Using Chi And The Net To RebuildJulie Tilsner
Digging out from disaster--it's a common experience for risk-taking small-business people. But few have had to do it so literally as Laurence Ostrow. In 1989, the Santa Cruz (Calif.) entrepreneur was running ChiPants Concepts Inc. By combining catchy design with New Age management, Ostrow had built a thriving $4 million pants business with seven Bay Area stores and an intensely loyal following.
But in a mere 15 seconds, all that was destroyed. The mammoth earthquake that tore through San Francisco leveled Ostrow's business. Although his trousers take their name from chi, a Chinese concept of "life-animating" energy, the 7.1-magnitude temblor packed more energy than ChiPants could cope with: Within a year, the financial aftershocks turned his business into rubble.
HEMP FIBER. Now, the 46-year-old Ostrow is launching a comeback. But this time around, he's rebuilding through mail order and--with a jump-start from the Internet--he's off to a rapid start. "My chi has returned," he says.
So what's Ostrow's product? ChiPants are slacks tailored with a looser-fitting crotch. A onetime teacher of yoga and New Age "movement," Ostrow first designed a pair for himself: He wanted slacks with the comfort of sweatpants that could be worn to work. They quickly caught on with graying hippies, New Age devotees, and so many Bay Area computer professionals that they became known as "hacker slacks." "I spend a lot of time sitting," says Palo Alto-based computer consultant Hugh Daniel. "They're the only pants I buy."
Many also liked Ostrow's politically correct way of working: His stores were bathed in earth tones, hierarchy was taboo among his enthusiastic young staff, and his pants were sewn locally using 100% natural cotton and hemp. Ostrow also adroitly marketed his Eastern-inspired philosophy, promising that the pants would help wearers free their own life energy. By late 1989, with monthly sales at 10,000 pairs, Ostrow had hired an outside CEO to manage growth.
But the quake had other plans. The Santa Cruz mall where Ostrow's flagship store was located was leveled, and his nearby corporate offices were condemned. His manufacturer was destroyed. With production stopped, Ostrow racked up $500,000 in losses in less than two months. Short on cash, he shut his stores one by one. In July, 1991, he declared bankruptcy.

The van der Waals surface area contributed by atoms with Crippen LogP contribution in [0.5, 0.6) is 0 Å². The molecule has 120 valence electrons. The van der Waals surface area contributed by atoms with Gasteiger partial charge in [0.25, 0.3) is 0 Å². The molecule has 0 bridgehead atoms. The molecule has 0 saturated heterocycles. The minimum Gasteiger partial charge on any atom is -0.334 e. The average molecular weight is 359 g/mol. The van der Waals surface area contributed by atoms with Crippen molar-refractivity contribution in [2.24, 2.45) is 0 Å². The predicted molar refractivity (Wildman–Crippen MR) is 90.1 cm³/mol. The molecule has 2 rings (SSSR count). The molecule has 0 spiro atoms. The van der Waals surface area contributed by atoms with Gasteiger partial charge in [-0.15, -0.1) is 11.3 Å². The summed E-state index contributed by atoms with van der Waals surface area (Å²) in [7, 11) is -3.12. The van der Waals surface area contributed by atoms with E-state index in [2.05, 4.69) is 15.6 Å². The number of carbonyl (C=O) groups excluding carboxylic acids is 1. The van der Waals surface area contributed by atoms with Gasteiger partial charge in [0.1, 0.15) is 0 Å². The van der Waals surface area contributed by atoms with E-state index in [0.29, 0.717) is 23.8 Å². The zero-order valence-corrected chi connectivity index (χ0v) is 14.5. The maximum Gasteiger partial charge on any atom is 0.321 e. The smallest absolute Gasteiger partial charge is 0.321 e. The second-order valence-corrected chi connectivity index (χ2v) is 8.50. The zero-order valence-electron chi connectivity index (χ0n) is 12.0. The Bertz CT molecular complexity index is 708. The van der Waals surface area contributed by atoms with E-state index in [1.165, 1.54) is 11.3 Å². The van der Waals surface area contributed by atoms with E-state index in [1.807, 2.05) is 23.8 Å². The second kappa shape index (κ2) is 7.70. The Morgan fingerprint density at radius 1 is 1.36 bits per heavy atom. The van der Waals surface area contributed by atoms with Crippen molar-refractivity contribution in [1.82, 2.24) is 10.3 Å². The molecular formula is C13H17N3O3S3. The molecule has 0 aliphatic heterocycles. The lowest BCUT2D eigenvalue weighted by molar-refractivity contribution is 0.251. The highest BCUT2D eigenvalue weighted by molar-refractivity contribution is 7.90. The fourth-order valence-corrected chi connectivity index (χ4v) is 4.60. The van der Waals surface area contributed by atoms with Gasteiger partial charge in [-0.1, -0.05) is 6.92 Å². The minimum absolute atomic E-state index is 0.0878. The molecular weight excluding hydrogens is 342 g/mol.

But in early 1994, Ostrow began traveling. From Japan to South Africa, he saw people in ChiPants and he learned they still had a following. When he returned to California in late 1994, he dug out a customer list and started up again.
Ostrow began by calling his old customers and soon had orders for 120 pairs. He borrowed $15,000 from friends and cut sample patterns. Then, Ostrow's renewed chi really kicked in: In search of a manufacturer that would make a small, 400-pair run for him, he called an old supplier: Seymour Jaron, owner of SJ Manufacturing Inc. in San Francisco. For a plant that normally makes orders of 10,000 or more, that was a money-losing proposition. But Jaron remembered ChiPants--and owned a pair. He and another investor decided to buy a 20% stake in Ostrow's new company.
FLOODED. More good fortune followed. A fan posted a message on the WELL, a popular online service, announcing ChiPants was back in business. Ostrow was flooded with E-mail asking where to buy them. Although he had planned to sell only through mail order, Ostrow realized his niche customers were more computer-literate than most. He drew up an Internet marketing plan and got a friend to create a site on the World Wide Web.
Hundreds of browsers now look at the site daily. Ostrow can't yet take orders online, but customers can download order forms or request swatches of ChiPants' fabrics. More important, Ostrow is rapidly building a customer list at a fraction of the cost--and time--that more traditional methods would have taken. "It's electronic word of mouth," he says.
Still, Ostrow has a long way to go. Margins remain slim, and cash flow tight. With a new mail-order catalog due out in October, monthly production will hit 3,000 pairs. By spring, Ostrow aims to be back to 10,000 pairs a month. And with no patent, anyone could copy his pants if he does succeed. But for now, Ostrow has little time to worry about rivals. "I'm just trying to grow this company in doable steps," he says. Presumably, he's wearing the loose-fitting garb that will make those steps comfortable.